The Moscow 1959 exhibit is one of the most famous and important fairs in the U.S. cultural Cold War. Not only was it the first time the U.S. had the chance to reach Soviet people since the late 1940s, it was also part of a cultural exchange program between the U.S. and the Soviet Union. In June 1959 the Soviet Union displayed their exhibit in New York, and the following month the U.S. exhibited theirs in Moscow. Walter Hixson underlines that this was a new way the Cold War was being fought, especially with Khrushchev’s visit to the U.S., and showed the changing relations between the two leading world powers.
The Moscow exhibit portrayed all of American prosperity and advancement, of course continuing its trend with a section on the ‘People of Plenty’, illustrating how the American economic system benefited U.S. citizens through affluence and prosperity. It had also originally had a more self-critical section in which it discussed racial issues in the U.S. and how it could go forward. However, some Southerners reacted badly to this and it was pulled out. The rest of the displays focused on the theme of American prosperity, with ones on Disney, The Miracle Kitchen, and an IBM computer which could answer a series of questions, as well as a display of consumer goods, including Pepsi Cola, which even Khrushchev liked.
The most famous part of this exhibit is that of The Miracle Kitchen, for stimulating The Kitchen Debate between Vice President Nixon and Khrushchev. Although the debate centred around the kitchen and its modern gadgets, it was really one of differing ideologies and underlining the different principles of U.S. capitalism and Soviet communism. When Nixon said these were homes affordable for ordinary Americans, not just the rich, Khrushchev said all Soviet people have a home and don’t need to pay for one. When Khrushchev said the U.S. was a slave to technology, Nixon said it made home-life easier, opening up time for leisure. The New York Times criticised the debate for ignoring substantive issues and claimed it was more of a political stunt than anything, but it did increase Nixon’s popularity at the time and cement the Trade Fairs place in fighting the Cold War in public consciousness.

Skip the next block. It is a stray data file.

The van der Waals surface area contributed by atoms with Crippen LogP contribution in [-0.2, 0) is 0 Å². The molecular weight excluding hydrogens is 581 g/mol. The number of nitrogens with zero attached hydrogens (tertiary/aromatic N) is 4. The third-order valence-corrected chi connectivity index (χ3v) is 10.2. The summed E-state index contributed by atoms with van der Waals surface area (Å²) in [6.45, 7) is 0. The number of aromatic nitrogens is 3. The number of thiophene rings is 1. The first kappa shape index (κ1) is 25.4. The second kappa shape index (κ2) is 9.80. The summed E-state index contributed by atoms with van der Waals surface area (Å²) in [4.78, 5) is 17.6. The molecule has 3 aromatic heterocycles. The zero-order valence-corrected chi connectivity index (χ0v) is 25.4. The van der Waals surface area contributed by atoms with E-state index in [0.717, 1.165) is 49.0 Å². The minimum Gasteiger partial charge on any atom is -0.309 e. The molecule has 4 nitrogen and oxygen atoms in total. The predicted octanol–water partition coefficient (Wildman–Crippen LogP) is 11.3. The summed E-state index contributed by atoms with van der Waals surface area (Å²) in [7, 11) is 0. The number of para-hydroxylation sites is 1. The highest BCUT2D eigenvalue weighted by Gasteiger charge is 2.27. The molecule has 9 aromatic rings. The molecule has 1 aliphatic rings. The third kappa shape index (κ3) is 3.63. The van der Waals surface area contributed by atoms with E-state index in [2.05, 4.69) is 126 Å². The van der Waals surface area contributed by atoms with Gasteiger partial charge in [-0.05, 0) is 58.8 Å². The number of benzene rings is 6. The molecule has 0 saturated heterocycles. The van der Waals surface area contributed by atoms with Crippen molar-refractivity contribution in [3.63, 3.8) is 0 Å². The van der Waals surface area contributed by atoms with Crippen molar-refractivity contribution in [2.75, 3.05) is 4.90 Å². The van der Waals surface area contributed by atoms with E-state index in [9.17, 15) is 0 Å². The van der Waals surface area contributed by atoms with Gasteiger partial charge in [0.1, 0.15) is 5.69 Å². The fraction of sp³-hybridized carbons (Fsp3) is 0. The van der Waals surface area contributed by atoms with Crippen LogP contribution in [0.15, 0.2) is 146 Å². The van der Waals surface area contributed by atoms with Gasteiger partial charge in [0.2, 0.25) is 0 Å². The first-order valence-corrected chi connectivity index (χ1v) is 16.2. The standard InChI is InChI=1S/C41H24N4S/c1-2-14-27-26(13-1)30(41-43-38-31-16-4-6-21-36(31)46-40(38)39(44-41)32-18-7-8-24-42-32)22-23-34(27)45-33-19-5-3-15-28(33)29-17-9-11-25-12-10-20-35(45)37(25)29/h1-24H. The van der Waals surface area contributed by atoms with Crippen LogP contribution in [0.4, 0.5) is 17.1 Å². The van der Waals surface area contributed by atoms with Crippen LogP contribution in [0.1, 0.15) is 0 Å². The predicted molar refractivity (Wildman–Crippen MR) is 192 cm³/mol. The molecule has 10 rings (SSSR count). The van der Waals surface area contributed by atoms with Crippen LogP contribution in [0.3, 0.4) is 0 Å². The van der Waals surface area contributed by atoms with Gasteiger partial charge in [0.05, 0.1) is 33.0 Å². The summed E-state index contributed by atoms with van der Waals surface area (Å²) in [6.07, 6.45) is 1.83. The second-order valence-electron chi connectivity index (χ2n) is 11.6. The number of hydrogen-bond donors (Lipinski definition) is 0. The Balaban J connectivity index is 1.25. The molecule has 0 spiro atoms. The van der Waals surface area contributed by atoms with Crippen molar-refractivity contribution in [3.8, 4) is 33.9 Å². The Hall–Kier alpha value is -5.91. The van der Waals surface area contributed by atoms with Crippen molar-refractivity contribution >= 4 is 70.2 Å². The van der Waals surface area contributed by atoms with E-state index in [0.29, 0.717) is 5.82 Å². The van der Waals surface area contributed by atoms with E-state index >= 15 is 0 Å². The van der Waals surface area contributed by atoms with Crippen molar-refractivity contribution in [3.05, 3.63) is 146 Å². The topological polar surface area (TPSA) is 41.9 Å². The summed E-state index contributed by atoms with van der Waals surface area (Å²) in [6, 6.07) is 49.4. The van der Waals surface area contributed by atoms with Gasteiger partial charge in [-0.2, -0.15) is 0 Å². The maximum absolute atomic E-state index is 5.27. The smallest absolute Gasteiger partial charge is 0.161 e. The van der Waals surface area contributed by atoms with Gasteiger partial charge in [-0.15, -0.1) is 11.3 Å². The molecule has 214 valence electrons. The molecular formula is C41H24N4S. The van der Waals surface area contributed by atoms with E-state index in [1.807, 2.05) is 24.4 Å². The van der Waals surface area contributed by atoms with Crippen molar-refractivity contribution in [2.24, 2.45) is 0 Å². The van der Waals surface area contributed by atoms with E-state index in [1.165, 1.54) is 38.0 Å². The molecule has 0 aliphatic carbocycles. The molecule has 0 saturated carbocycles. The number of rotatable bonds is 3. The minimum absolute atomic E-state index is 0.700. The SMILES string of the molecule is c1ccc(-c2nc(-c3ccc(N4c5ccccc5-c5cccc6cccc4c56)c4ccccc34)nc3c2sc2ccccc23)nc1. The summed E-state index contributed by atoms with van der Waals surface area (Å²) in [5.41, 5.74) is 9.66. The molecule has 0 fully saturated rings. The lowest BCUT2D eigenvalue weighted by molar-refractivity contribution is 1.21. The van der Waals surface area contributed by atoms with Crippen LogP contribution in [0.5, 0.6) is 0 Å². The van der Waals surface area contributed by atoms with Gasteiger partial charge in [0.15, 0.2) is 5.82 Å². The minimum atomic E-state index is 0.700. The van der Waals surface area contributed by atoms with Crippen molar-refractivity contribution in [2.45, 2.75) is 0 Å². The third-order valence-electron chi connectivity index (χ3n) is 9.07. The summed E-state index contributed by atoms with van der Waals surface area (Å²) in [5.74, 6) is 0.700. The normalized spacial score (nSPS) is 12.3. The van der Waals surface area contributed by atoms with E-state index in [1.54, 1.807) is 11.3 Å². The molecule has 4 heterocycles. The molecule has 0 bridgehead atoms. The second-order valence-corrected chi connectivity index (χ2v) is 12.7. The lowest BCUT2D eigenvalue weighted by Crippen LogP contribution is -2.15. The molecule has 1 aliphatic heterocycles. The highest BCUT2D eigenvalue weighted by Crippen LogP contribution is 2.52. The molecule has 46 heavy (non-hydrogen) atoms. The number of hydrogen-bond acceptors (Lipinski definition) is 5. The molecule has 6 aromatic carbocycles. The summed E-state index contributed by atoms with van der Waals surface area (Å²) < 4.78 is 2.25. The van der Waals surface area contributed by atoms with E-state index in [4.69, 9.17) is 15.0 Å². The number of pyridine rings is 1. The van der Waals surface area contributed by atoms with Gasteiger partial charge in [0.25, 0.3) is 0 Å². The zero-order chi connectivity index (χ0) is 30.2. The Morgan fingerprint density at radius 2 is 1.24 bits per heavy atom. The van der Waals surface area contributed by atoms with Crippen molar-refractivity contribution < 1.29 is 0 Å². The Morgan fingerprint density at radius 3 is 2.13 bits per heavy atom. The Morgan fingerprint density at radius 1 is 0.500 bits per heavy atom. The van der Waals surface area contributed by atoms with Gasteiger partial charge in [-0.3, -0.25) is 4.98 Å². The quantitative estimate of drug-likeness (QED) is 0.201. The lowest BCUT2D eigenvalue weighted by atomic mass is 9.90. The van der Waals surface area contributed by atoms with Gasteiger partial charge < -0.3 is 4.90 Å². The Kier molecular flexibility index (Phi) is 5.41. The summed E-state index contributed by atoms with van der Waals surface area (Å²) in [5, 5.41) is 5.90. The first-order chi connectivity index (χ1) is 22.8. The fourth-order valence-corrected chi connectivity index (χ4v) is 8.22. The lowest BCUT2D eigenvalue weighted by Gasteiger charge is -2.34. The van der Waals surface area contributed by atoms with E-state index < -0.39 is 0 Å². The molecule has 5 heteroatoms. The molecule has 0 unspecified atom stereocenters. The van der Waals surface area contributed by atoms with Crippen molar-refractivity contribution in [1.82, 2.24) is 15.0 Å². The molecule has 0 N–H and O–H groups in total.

The Leader of the Free World
Propaganda was used to portray U.S. strength and prestige and its position in the world. In the aftermath of the Second World War, Western Europe had relied on the U.S. for aid. Its image as the leader of the free world was an important one to hold up. It was not just about boosting the U.S. image but that of capitalism’s. It is important to remember that not long before the 1950s had been the Great Depression, which for many was seen as the great failure of capitalism. Reinventing the system was also a part of this propaganda to describe the American economic system as ‘People’s Capitalism’. No longer just for the few, it proclaimed, but for the many. According to this, capitalism had gone through a peaceful and democratic revolution and was not like the capitalism of the 1920s and 1930s, which led to mass poverty, corruption and Depression. These were all major themes of U.S. propaganda in the Cold War.